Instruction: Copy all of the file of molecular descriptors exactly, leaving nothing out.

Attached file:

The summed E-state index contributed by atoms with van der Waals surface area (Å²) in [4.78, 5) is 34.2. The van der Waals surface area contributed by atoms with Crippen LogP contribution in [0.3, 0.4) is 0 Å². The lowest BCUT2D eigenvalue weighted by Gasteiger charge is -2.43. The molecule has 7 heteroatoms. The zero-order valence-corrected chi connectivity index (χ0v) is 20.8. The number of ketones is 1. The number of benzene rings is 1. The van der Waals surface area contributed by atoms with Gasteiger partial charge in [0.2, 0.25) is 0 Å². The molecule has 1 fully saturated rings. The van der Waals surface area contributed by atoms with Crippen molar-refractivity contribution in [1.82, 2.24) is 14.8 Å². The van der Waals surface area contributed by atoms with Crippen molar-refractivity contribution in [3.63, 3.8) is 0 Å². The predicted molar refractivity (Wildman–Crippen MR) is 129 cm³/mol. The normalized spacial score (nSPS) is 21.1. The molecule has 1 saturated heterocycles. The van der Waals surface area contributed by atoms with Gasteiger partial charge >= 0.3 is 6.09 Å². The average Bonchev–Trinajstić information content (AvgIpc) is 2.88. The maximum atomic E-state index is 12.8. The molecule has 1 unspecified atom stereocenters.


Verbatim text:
The summed E-state index contributed by atoms with van der Waals surface area (Å²) in [4.78, 5) is 34.2. The van der Waals surface area contributed by atoms with Crippen LogP contribution in [0.3, 0.4) is 0 Å². The lowest BCUT2D eigenvalue weighted by Gasteiger charge is -2.43. The molecule has 7 heteroatoms. The zero-order valence-corrected chi connectivity index (χ0v) is 20.8. The number of ketones is 1. The number of benzene rings is 1. The van der Waals surface area contributed by atoms with Gasteiger partial charge in [0.2, 0.25) is 0 Å². The molecule has 1 fully saturated rings. The van der Waals surface area contributed by atoms with Crippen molar-refractivity contribution in [1.82, 2.24) is 14.8 Å². The van der Waals surface area contributed by atoms with Crippen molar-refractivity contribution in [3.63, 3.8) is 0 Å². The predicted molar refractivity (Wildman–Crippen MR) is 129 cm³/mol. The normalized spacial score (nSPS) is 21.1. The molecule has 1 saturated heterocycles. The van der Waals surface area contributed by atoms with Gasteiger partial charge >= 0.3 is 6.09 Å². The average Bonchev–Trinajstić information content (AvgIpc) is 2.88. The maximum atomic E-state index is 12.8. The molecule has 1 unspecified atom stereocenters.